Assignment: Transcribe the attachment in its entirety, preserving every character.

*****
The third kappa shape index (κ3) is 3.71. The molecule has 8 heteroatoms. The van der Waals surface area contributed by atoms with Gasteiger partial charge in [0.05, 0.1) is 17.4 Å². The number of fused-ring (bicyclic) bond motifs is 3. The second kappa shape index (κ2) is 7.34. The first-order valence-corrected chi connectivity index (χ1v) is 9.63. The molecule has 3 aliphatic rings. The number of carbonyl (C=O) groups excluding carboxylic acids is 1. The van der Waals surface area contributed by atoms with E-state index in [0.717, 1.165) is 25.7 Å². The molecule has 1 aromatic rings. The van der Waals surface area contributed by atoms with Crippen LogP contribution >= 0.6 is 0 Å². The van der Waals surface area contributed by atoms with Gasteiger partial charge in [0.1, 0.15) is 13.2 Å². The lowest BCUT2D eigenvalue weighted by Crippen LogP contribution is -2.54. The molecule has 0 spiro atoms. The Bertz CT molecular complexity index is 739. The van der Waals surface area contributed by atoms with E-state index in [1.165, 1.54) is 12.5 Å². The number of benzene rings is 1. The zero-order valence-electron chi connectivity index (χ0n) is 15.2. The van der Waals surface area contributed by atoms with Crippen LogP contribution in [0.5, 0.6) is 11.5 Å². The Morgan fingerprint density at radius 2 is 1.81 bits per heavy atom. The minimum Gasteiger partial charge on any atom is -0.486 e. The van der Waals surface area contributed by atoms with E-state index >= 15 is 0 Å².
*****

The third kappa shape index (κ3) is 3.71. The molecule has 8 heteroatoms. The van der Waals surface area contributed by atoms with Gasteiger partial charge in [0.05, 0.1) is 17.4 Å². The number of fused-ring (bicyclic) bond motifs is 3. The second kappa shape index (κ2) is 7.34. The first-order valence-corrected chi connectivity index (χ1v) is 9.63. The molecule has 3 aliphatic rings. The number of carbonyl (C=O) groups excluding carboxylic acids is 1. The van der Waals surface area contributed by atoms with E-state index in [0.717, 1.165) is 25.7 Å². The molecule has 1 aromatic rings. The van der Waals surface area contributed by atoms with Crippen LogP contribution >= 0.6 is 0 Å². The van der Waals surface area contributed by atoms with Gasteiger partial charge in [0.1, 0.15) is 13.2 Å². The lowest BCUT2D eigenvalue weighted by Crippen LogP contribution is -2.54. The molecule has 0 spiro atoms. The Bertz CT molecular complexity index is 739. The van der Waals surface area contributed by atoms with E-state index in [1.165, 1.54) is 12.5 Å². The number of benzene rings is 1. The zero-order valence-electron chi connectivity index (χ0n) is 15.2. The van der Waals surface area contributed by atoms with Crippen LogP contribution in [0.5, 0.6) is 11.5 Å². The Morgan fingerprint density at radius 2 is 1.81 bits per heavy atom. The minimum Gasteiger partial charge on any atom is -0.486 e. The van der Waals surface area contributed by atoms with E-state index >= 15 is 0 Å².